The most popular American dinnerware ever, designed by the Englishman, Frederick Hurten Rhead, was introduced to the American public in 1936 by the Homer Laughlin Pottery Company of Newell, West Virgina. Rheads original Fiesta ware line roared through production for a little more than twenty years before it was modified, reduced and eventually discontinued by the end of 1972.
Rheads Fiesta pottery line would continue to be produced for almost 25 years until it was restyled in 1959 and replaced with Fiesta Ironstone which was discontinued in 1973. Fiesta dinnerware was reintroduced in 1986 to celebrate its 50th anniversary, with many new pieces and some familiar faces. Although Post-86 (as it's called) Fiesta ware has its own strong following, the Vintage Fiesta pottery that more or less drew to a close near the beginning of the 60s was of a whole different calibar.
It's amazing and frustrating that a pottery line that produced 10,129,449 pieces in 1948 alone can be so hard to find a mere 50+ years later.
Fiesta ware was originally introduced in just 5 colors, Red (it may look orange, but everyone seems to have agreed to keep with its original name of "red"), Blue (cobalt now), Green (light or original green), Yellow and Old Ivory (simply ivory now), with Turquoise not hitting the shelves until 1937.
"The new idea in American dinnerware is Fiesta–in five lovely colors of Green, Yellow, Blue, Old Ivory, and Red–all brilliant and cheerful. Smart sophisticated services of rich color and beauty! A California fashion that has swept the nation."
1936: A FIESTA POTTERY TIME LINE...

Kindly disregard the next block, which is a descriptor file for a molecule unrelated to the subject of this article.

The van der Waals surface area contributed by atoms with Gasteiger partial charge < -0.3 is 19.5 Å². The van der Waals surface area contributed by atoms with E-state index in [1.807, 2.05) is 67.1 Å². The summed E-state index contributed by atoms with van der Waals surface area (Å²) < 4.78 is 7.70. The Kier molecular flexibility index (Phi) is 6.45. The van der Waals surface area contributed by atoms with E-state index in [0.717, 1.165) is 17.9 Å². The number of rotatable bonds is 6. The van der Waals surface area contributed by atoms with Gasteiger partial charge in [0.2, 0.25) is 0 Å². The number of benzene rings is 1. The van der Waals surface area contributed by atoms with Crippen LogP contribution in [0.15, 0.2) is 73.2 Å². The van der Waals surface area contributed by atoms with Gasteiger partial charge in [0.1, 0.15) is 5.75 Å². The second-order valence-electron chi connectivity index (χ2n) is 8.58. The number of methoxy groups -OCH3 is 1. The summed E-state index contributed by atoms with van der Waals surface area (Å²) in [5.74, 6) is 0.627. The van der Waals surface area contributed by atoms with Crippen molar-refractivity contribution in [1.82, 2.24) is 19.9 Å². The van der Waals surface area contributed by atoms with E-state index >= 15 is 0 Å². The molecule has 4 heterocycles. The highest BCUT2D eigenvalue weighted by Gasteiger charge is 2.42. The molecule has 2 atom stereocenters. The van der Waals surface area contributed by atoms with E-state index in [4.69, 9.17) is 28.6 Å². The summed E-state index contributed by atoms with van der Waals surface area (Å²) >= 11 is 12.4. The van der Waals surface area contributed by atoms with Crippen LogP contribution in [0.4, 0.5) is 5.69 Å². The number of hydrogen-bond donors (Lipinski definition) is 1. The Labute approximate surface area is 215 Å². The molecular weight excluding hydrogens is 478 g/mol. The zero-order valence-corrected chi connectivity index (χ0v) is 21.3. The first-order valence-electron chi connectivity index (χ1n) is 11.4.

The First 34 Fiesta Pottery Pieces:
Within a Year, a Couple of Early Deaths:
The first piece given the boot was the 12" compartment plate (it was dropped before turquoise came along, so you won't find one in turquoise - try as you might - and if you have please contact me!). These won't ever be marked- many of these early pieces weren't marked. The ink stamp "GENUINE fiesta" came later, which explains why so many plates aren't marked, although the lower case "fiesta HLC USA" or "fiesta MADE IN USA" was molded and indented into many of the first pieces. There were quickly modifications to some pieces of the line (the sugar bowl, teacups, utility trays, the creamer, the nesting bowls, the ashtrays- they all underwent slight modifications early on). These early pieces are highly coveted with serious collectors.
Near the end of 1937 the covered onion soup bowl would be dropped as well.Turquoise being added right before the onion soup bowl was discontinued explains why those little bowls are so rare and valuable.
THE ROARING '30S
17 More Pieces for Christmas:
In the fall of 1939 the stick handled creamer was replaced with the regular ring handled version, and production of Fiesta ware cranked on and on.
During the 40's Homer Laughlin released a Fiesta promotion - a 7 piece Juice Set
"imagine getting this smart, new 7-piece set of genuine Fiesta pottery with all its color, charm and usefulness–for so little! ($1) "
1942: 5 years into production:
Homer Laughlin Co dropped the tripod candle holders, the stick handled demitasse coffeepot & the 10" and 12" vases